ASO Therapy

Advancements in RNA-based therapeutics centered on the regulation of gene expression

ASO Therapies: Rapidly Evolving RNA-Based Therapeutics

Antisense oligonucleotide (ASO) technology allows targeted modulation of gene expression via short nucleotide sequences. Advances in ASO chemistry have improved stability, binding affinity, and tissue specificity, expanding their potential applications.

From Nusinersen, the FDA-approved 2016 drug for Spinal Muscular Dystrophy (SMD), to Tofersen, designed for SOD1-ALS and FDA-approved in 2023, multiple ASO approvals highlight their therapeutic potential in addressing specific genetic mutations linked to neurodegenerative disorders, paving the way for personalized treatments.

Antisense Oligonucleotide-based drugs are one of the promising therapeutic agents for the treatment of various human diseases. However, several issues must be overcome in the development of ASO based drugs such as:

Delivery of ASOs

Insufficient biological activity

Short ​​blood circulating half-life

Off-target side effects

Generations of ASO Therapies

Representing a new and highly promising class of RNA-based drugs for personalized medicine
The ASO field is an emerging area of drug development that targets the disease source at the RNA level and offers a promising alternative to therapies targeting downstream processes. Antisense oligonucleotide therapy has evolved through several generations, each marked by advancements in oligonucleotide design, and chemical modifications.

First Generation

First-generation ASOs feature a modified phosphorothioate (PTO) backbone, enhancing nuclease resistance and solubility. They exhibit strong antisense activity and induce mRNA degradation via RNase H.

Second Generation

Second-generation ASOs feature modifications such as 2′-O-alkyl, 2′-OMe, and 2′-MOE, which enhance binding affinity, efficacy, nuclease resistance, improve RNA affinity, and mitigate immunostimulatory effects.

Third Generation

Third-generation ASOs employ furanose ring chemical modifications, enhancing ASO-RNA hybridization, improving nuclease resistance, binding, pharmacokinetics, and biostability, while reducing toxicity.

Revolutionizing ASO therapy with AI and innovative approaches

The rapid progress in ASO therapy is being significantly propelled by advancements in ML, AI, and high-throughput sciences.

In silico tools aid in providing a better understanding of available genomic and transcriptomic data, which includes sequence, structure, expression, and function.

Identify targets, including Canonical and Non-Canonical splice site prediction

Predict target and ASO structures and examine complex

Identify and verify targets across species

Design ASOs, make modifications, and conduct simulations to find the most appropriate drug

Aganitha’s Point of View

ASOs represent a new and highly promising class of drugs for personalized medicine.

We utilize Generative AI and ML in Antisense Oligonucleotide therapy to enhance target design, and optimize treatment.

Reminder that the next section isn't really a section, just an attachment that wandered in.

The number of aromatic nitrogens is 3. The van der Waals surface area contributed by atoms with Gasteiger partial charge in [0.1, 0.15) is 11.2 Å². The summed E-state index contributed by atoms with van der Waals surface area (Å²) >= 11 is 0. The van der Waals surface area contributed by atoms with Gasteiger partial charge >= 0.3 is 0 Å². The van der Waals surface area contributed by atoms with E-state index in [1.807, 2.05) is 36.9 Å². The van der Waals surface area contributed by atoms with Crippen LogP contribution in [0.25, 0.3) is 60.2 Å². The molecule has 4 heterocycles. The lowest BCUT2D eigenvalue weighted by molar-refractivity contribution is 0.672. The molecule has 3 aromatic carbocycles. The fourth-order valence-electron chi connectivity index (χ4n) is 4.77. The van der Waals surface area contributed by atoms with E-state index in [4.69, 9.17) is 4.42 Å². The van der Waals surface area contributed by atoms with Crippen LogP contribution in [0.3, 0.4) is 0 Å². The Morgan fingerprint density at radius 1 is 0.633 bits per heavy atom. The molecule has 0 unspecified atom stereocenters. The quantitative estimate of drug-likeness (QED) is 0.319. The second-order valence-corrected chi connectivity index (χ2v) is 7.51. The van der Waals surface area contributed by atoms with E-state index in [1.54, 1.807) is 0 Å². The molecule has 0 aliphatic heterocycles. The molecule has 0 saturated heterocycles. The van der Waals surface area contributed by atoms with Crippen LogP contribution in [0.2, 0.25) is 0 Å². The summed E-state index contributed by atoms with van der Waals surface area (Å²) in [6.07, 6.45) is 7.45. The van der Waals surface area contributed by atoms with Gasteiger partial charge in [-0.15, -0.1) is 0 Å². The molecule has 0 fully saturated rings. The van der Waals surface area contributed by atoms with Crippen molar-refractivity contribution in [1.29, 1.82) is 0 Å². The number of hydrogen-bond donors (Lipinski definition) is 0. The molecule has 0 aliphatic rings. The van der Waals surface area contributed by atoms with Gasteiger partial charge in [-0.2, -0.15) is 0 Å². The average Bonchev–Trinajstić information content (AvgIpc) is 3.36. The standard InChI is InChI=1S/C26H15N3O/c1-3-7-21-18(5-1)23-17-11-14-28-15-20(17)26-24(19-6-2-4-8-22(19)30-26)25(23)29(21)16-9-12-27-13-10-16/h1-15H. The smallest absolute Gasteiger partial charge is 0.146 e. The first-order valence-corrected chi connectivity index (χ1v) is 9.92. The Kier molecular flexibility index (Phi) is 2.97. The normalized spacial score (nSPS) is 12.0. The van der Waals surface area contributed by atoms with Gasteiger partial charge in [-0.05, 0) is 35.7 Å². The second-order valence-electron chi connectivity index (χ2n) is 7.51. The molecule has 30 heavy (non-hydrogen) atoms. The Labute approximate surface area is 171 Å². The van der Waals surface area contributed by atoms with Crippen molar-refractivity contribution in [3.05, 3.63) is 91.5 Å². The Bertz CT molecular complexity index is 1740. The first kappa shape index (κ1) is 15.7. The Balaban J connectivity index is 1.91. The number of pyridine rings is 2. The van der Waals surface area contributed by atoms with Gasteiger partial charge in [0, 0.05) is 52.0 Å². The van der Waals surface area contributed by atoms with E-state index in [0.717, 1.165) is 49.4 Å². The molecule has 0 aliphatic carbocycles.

Analyzing large genomic and proteomic datasets to identify potential targets for ASO therapy and to predict genes or RNA sequences associated with specific diseases or conditions.

Predicting the most effective sequences for targeting specific RNA molecules, and analyzing the structural and sequence properties of the target RNA to optimize ASO design for enhanced binding affinity and specificity.

Modeling the pharmacokinetics and pharmacodynamics of ASOs helps predict their distribution, metabolism, impact on the targeted RNA, and elimination from the body.
Identifying patient populations more likely to respond positively to ASO therapy involves analyzing diverse patient data, including genetic information and clinical outcomes, thereby tailoring ASO treatments for specific subgroups.
Identifying common molecular targets across different species provides the foundation for establishing more reliable animal models that recapitulate aspects of human diseases.

Collating omics data, such as evolutionary scores, biomarkers, and regulatory elements, from varied authentic sources to facilitate target identification.

Examples of solutions we have developed for our clients

Pioneering Applications and State-of-the-Art Techniques of ASO therapy

Featurized data to build the model

Featurized genomic data to construct a model for improved prediction of splice sites by analyzing factors such as tissue specificity, methylation, and regulatory elements, thereby accelerating target identification.

Predicted the structure

Predicted the structures of the target mRNA and ASO to better understand the formation of Watson-Crick pairs between the target RNA and ASO. This process depends on the structural availability and thermodynamic stability of both structures.

Examined the stability of target and ASO complex

The efficacy of ASO depends on the binding energies between the target RNA and ASO, and the stability of the resulting complex. Understanding the stability of the complex is crucial for determining the frequency of drug administration.

Found common targets between species

Our advanced in silico simulations allowed for the identification of viral vectors with higher efficacy in targeting specific tissue types, for example, targeting blood-brain barrier receptors.

Identified Off targets

Screened the transcriptome to identify sequences similar to the target RNA and, thereby, selecting the target RNA to be unique enough for the ASO to bind to it specifically, minimizing off-target effects.

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